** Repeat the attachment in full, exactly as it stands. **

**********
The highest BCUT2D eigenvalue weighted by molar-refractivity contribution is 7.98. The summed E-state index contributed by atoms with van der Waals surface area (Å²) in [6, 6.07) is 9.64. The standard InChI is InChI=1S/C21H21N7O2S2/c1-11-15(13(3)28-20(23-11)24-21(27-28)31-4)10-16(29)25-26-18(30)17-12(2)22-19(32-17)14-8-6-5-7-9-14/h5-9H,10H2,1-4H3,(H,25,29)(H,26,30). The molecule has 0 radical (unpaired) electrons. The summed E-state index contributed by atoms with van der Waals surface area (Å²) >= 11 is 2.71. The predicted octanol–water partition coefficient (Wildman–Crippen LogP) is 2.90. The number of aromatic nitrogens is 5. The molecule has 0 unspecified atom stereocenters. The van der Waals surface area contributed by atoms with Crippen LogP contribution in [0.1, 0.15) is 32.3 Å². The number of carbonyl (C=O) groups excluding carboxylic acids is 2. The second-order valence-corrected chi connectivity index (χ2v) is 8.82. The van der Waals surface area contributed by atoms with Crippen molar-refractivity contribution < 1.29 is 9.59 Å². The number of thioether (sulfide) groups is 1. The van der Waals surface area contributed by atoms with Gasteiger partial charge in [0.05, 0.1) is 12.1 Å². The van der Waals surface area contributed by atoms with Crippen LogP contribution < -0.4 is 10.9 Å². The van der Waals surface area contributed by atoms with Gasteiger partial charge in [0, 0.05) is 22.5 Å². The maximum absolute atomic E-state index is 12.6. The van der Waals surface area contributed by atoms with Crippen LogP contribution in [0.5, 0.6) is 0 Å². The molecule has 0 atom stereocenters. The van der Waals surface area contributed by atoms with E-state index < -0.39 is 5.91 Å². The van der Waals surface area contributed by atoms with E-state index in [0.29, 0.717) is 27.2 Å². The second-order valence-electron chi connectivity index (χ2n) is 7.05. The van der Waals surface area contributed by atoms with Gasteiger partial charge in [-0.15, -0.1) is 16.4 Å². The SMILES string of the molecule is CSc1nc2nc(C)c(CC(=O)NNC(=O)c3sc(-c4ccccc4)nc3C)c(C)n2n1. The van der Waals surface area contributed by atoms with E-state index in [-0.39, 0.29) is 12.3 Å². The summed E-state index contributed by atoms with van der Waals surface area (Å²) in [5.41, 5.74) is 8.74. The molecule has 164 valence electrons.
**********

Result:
The highest BCUT2D eigenvalue weighted by molar-refractivity contribution is 7.98. The summed E-state index contributed by atoms with van der Waals surface area (Å²) in [6, 6.07) is 9.64. The standard InChI is InChI=1S/C21H21N7O2S2/c1-11-15(13(3)28-20(23-11)24-21(27-28)31-4)10-16(29)25-26-18(30)17-12(2)22-19(32-17)14-8-6-5-7-9-14/h5-9H,10H2,1-4H3,(H,25,29)(H,26,30). The molecule has 0 radical (unpaired) electrons. The summed E-state index contributed by atoms with van der Waals surface area (Å²) >= 11 is 2.71. The predicted octanol–water partition coefficient (Wildman–Crippen LogP) is 2.90. The number of aromatic nitrogens is 5. The molecule has 0 unspecified atom stereocenters. The van der Waals surface area contributed by atoms with Crippen LogP contribution in [0.1, 0.15) is 32.3 Å². The number of carbonyl (C=O) groups excluding carboxylic acids is 2. The second-order valence-corrected chi connectivity index (χ2v) is 8.82. The van der Waals surface area contributed by atoms with Crippen molar-refractivity contribution < 1.29 is 9.59 Å². The number of thioether (sulfide) groups is 1. The van der Waals surface area contributed by atoms with Gasteiger partial charge in [0.05, 0.1) is 12.1 Å². The van der Waals surface area contributed by atoms with Crippen LogP contribution < -0.4 is 10.9 Å². The van der Waals surface area contributed by atoms with Gasteiger partial charge in [0, 0.05) is 22.5 Å². The maximum absolute atomic E-state index is 12.6. The van der Waals surface area contributed by atoms with Crippen LogP contribution in [0.5, 0.6) is 0 Å². The molecule has 0 atom stereocenters. The van der Waals surface area contributed by atoms with E-state index < -0.39 is 5.91 Å². The van der Waals surface area contributed by atoms with E-state index in [0.29, 0.717) is 27.2 Å². The second-order valence-electron chi connectivity index (χ2n) is 7.05. The van der Waals surface area contributed by atoms with Gasteiger partial charge in [-0.15, -0.1) is 16.4 Å². The SMILES string of the molecule is CSc1nc2nc(C)c(CC(=O)NNC(=O)c3sc(-c4ccccc4)nc3C)c(C)n2n1. The van der Waals surface area contributed by atoms with E-state index in [-0.39, 0.29) is 12.3 Å². The summed E-state index contributed by atoms with van der Waals surface area (Å²) in [5.41, 5.74) is 8.74. The molecule has 164 valence electrons.